Dinner at Swank Farm


There is nothing better than being a “tourist in your own town.” Exploring unique places near where you live is fun, cost effective, and helps you to be a better ambassador for your town. Because of our vagabond lifestyle, I have lots of places that I call home. Swank Specialty Produce gave us an edible opportunity to fall deeper in love with Palm Beach County. Throughout the growing season, October to May, here in South Florida, they hold a dozen or so culinary events, many benefiting charities. We attended Swank Table Sunday Dinner for Sustainable Seafood, benefiting Wellington Wellness.



Swank Speciality Produce is a hydroponic and natural farm started by Darrin and Jodi Swank in 1996. It started as a small lettuce farm and has grown to 360 varieties of produce and wildflowers. They use no fungicides, herbicides or pesticides. All of their leafy vegetables are grown without soil, in a nutrient rich solution. The Swank's began by selling to restaurants and hotels. Today they are a highly regarded source of produce for local chefs and food venues. They also sell to the public at the West Palm Beach and Delray Beach Green Markets. Plus, they offer the public Swank Sacks, a box of freshly picked produce to cook and enjoy at home. We ventured out to the farm to experience Swank Speciality Produce ourselves.



After meandering through western Palm Beach County, including three dirt roads, we arrived at the farm. We were greeted by two gray and black spotted pigs. When the attendant said, the pigs would be the last meal of the season, I knew we were on a real farm. We fortified ourselves with a few oysters on the half shell topped with a citrus mignonette and a smoky margarita, garnished with nori and dill. Then we headed into the fields to explore. There are rows and rows of root vegetables, flowers and sun loving vegetables, all grown in bags of nutrient dense soil. As the sun sets, and the air cools, we wandered through the fields enjoying a local three piece bluegrass band. We could not linger long because there was more to see and taste.



Our next stop was a four plate appetizer featuring, shrimp, mussels, lion fish and smoked trout. This was paired with a glass of Campo Viejo Garnacha Rose. Sipping our wine, we toured the Shade House which contains the hydroponic operation. Huge, flat tables contain long trays that house the hydroponic plants. Brightly colored micro greens, herbs, lettuces, beans and cucumbers grow all around us. After an informative question and answer period with Darrin Swank, off to the Pole Barn we go for dinner.



A salad of freshly picked greens awaits us on the table. The flavors of anise and dill lightly balanced the freshness of greens and the tanginess of the vignette. There is no doubt the ingredients of this salad were picked that day. A glass of Kenwood Sauvignon Blanc and a soft roll complimented the salad. As we waited for all the guests to be seated, we enjoyed our salads, tasted a local beer, and watched a Shakshuka stew being prepared over an open fire.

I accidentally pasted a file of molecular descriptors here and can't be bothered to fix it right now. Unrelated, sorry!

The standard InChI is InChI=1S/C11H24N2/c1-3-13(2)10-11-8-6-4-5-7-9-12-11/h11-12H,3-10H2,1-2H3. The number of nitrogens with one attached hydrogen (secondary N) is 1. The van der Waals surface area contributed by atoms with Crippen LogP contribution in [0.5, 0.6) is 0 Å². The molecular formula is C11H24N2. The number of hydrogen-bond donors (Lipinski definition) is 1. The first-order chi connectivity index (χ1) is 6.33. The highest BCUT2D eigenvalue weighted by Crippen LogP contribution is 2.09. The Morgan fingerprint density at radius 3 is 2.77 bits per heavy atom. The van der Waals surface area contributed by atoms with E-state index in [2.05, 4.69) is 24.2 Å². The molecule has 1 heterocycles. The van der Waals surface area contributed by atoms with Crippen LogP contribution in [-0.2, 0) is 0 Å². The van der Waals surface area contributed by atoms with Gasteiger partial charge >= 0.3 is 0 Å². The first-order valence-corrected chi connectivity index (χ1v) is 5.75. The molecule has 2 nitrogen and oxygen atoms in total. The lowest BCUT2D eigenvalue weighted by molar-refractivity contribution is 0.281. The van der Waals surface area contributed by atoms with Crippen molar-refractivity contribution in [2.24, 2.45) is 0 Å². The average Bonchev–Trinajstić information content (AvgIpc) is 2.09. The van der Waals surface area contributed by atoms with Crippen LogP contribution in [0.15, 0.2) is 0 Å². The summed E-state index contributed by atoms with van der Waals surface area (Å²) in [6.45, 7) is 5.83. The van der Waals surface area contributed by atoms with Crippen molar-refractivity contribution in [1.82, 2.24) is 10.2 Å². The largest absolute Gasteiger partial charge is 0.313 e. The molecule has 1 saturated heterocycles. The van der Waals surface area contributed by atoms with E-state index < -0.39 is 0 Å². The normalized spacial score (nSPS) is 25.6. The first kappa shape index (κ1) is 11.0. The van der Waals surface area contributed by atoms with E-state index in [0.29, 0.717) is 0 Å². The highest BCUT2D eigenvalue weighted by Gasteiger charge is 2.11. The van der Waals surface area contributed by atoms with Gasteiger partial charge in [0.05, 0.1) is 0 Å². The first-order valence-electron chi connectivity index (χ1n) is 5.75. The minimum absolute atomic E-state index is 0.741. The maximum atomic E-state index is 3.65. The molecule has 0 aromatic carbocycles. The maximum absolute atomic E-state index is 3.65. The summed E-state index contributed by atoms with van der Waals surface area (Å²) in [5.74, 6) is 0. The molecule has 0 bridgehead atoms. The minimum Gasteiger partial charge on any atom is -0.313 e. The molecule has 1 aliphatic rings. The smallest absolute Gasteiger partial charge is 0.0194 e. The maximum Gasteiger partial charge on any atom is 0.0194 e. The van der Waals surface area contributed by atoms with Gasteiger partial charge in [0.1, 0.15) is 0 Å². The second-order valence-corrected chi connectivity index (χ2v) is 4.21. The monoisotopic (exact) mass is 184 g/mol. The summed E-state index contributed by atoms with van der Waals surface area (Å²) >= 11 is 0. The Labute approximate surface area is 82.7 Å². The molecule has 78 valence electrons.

The entree was three small plates each served family style with a Jacob’s Creek, Double Barrel Cabernet Sauvignon. Each entree was prepared with sustainable seafood, most available in Florida. We started with a Horseradish Crusted Arctic Char, served over melting leeks and shelling beans with little neck clam garlic bread. The pungent horseradish in the buttery crust was a flavorful topping for the mild Char.


The second plate was a Wood Fired Cobia, over a pigeon pea salpicon, puffed rice and bitter greens. Salpicon is a dish with multiple ingredients that is chopped and combined with a liquid. The side dish was Shakshuka. Shakshuka is a rich, spicy tomato based sauce that often has a poached egg in it. The flaky Cobia with the rich Shakshuka and the firm pigeon pea and puffed rice created a flavor and texture combination that was a treat to devour.


The final entree was a Swordfish Criollo with lime garlic aioli, pickled pearl onions and Chimichurri sauce served with baby beets, watermelon radishes and Meyer lemon ricotta. The herbaceous sauce complimented the firm fish while the aioli and ricotta added a lushness to both the fish and vegetables.


Dessert was a delectable Strawberry Lemon Trifle filled with lemon pound cake, vanilla pastry cream, lemon curd, whipped cream and strawberries from Swank Farms. It could not have been a better dessert for me. I love the lemon strawberry combination. Add in the richness of vanilla cream and lemon curd and my tastebuds were in heaven. Combined with a cup of Pumphouse coffee, the soothing sounds from the band, and the chill in the evening air, it was a lovely end to a delicious and informative evening.



For more information on Swank Farm Sacks and Swank Table Sunday Dinner go to www.swankspecialtyproduce.com

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